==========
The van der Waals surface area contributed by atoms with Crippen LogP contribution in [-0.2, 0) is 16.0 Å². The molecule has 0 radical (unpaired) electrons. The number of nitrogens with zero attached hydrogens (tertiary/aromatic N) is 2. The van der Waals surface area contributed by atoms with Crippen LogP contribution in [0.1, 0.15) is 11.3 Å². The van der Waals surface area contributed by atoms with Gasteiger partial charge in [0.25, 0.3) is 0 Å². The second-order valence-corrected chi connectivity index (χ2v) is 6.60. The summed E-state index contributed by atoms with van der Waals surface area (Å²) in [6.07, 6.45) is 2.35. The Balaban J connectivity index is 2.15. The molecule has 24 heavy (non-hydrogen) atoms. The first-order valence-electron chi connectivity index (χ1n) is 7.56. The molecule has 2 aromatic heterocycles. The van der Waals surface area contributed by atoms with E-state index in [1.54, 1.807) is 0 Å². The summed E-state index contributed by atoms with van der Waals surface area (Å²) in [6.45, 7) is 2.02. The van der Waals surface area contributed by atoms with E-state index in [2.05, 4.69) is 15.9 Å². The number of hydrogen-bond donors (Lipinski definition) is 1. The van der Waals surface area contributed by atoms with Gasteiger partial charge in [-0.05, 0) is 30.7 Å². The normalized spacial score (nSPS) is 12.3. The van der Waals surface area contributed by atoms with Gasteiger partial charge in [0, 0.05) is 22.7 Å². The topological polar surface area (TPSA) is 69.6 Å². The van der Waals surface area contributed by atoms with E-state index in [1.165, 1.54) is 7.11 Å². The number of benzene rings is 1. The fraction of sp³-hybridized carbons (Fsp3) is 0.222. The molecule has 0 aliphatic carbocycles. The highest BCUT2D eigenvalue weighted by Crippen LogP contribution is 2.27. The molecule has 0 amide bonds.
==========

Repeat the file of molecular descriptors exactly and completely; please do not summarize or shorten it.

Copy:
The van der Waals surface area contributed by atoms with Crippen LogP contribution in [-0.2, 0) is 16.0 Å². The molecule has 0 radical (unpaired) electrons. The number of nitrogens with zero attached hydrogens (tertiary/aromatic N) is 2. The van der Waals surface area contributed by atoms with Crippen LogP contribution in [0.1, 0.15) is 11.3 Å². The van der Waals surface area contributed by atoms with Gasteiger partial charge in [0.25, 0.3) is 0 Å². The second-order valence-corrected chi connectivity index (χ2v) is 6.60. The summed E-state index contributed by atoms with van der Waals surface area (Å²) in [6.07, 6.45) is 2.35. The Balaban J connectivity index is 2.15. The molecule has 24 heavy (non-hydrogen) atoms. The first-order valence-electron chi connectivity index (χ1n) is 7.56. The molecule has 2 aromatic heterocycles. The van der Waals surface area contributed by atoms with E-state index in [1.54, 1.807) is 0 Å². The summed E-state index contributed by atoms with van der Waals surface area (Å²) in [6.45, 7) is 2.02. The van der Waals surface area contributed by atoms with E-state index in [2.05, 4.69) is 15.9 Å². The number of hydrogen-bond donors (Lipinski definition) is 1. The van der Waals surface area contributed by atoms with Gasteiger partial charge in [-0.05, 0) is 30.7 Å². The normalized spacial score (nSPS) is 12.3. The van der Waals surface area contributed by atoms with Gasteiger partial charge in [0, 0.05) is 22.7 Å². The topological polar surface area (TPSA) is 69.6 Å². The van der Waals surface area contributed by atoms with E-state index in [1.165, 1.54) is 7.11 Å². The number of benzene rings is 1. The fraction of sp³-hybridized carbons (Fsp3) is 0.222. The molecule has 0 aliphatic carbocycles. The highest BCUT2D eigenvalue weighted by Crippen LogP contribution is 2.27. The molecule has 0 amide bonds.